Lottie is fearful of people.
Lottie is already growling when someone looks at her or approaches her, and it’s getting worse.
The beautiful Golden Retrieve puppy is also scared of noises and of anything new.
It’s hard to trace just why this is. Her family had done all the research possible over a long period of time before choosing her and she came from a good environment – from a family home, living with her mother.
She was the last of the litter and they found her lacking confidence from the start.
A puppy of eight weeks old should be confident and fearless.
Perhaps something occurred to make the already sensitive puppy so fearful of people, something during the puppy’s crucial fear period. Something that nobody was aware of.
Lottie’s fearfulness may simply be genetic.
She should have had early socialising with different people from a few weeks old. She should have had habituating to daily life, people, other dogs and so on. Unfortunately they have been caught in that common trap of believing they can’t take her out to mix until her vaccinations are finished.
Now, at three months old, she’s ‘allowed’ to go out and they are playing catch up. This is what Linda Michaels says about this situation: Puppy socialisation and vaccinations belong together.
Conflict. A dilemma.
Finding the best way to go about helping Lottie creates a dilemma – a conflict between the two things she most needs. One is time to build confidence around people and the other plenty of positive encounters as early as possible.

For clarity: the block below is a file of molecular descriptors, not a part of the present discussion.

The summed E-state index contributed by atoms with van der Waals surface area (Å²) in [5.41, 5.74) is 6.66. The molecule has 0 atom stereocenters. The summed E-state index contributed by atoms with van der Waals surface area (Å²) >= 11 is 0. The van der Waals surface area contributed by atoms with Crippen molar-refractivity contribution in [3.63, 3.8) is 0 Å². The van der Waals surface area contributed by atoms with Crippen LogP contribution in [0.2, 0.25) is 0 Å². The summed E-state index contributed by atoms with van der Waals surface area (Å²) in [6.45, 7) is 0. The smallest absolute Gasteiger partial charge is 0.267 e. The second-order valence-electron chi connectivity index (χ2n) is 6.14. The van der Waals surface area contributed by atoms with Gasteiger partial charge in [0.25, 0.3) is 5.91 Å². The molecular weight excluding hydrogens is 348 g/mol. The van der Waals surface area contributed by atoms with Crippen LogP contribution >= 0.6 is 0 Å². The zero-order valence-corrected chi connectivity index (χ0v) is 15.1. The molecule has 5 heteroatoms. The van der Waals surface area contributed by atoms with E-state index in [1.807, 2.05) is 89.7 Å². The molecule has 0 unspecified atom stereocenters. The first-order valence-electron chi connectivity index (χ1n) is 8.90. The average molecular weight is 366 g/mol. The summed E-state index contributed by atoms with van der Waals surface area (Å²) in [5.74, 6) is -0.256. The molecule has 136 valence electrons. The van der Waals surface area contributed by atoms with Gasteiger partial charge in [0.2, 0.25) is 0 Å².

The need for patience and time to grow her confidence must come first, because without this, encounters are unlikely to be positive for her. They need to go very slowly so that she can get used to the scary world one thing at a time
Combining the two needs will best be done by as many encounters with people as possible but from a ‘safe’ distance, and associated with good things.
I suggest for a start that they put her in a comfortable harness and attach a long lead. They can simply take her to the end of their drive and let her watch the world go by, well back from any cars or people.
With every sound they will drop food. Every car that passes they can drop food. Every distant person she sees – drop food. Any dog she sees – drop food. If she’s scared, the lead is long and loose and she can run back to the house.
If this is still too much for her, they may need to start further back by the front door. It’s vital she’s allowed to choose her own pace.
People must not be allowed to crowd her or touch her. Believing they were doing the right things, they had been carrying her to allow people to touch her. She shook. From now on, getting near to a person must be her own choice and it doesn’t look like this will happen for a while.
They will start to invite people to their house – under strict instructions.
A typical happy Golden Retriever puppy!
Lottie’s not scared all the time however! In her home with her family she can be a typical happy little puppy tornado! She may suddenly race around with things going flying. She chews and she nips when excited! This is a lot easier and more normal to deal with.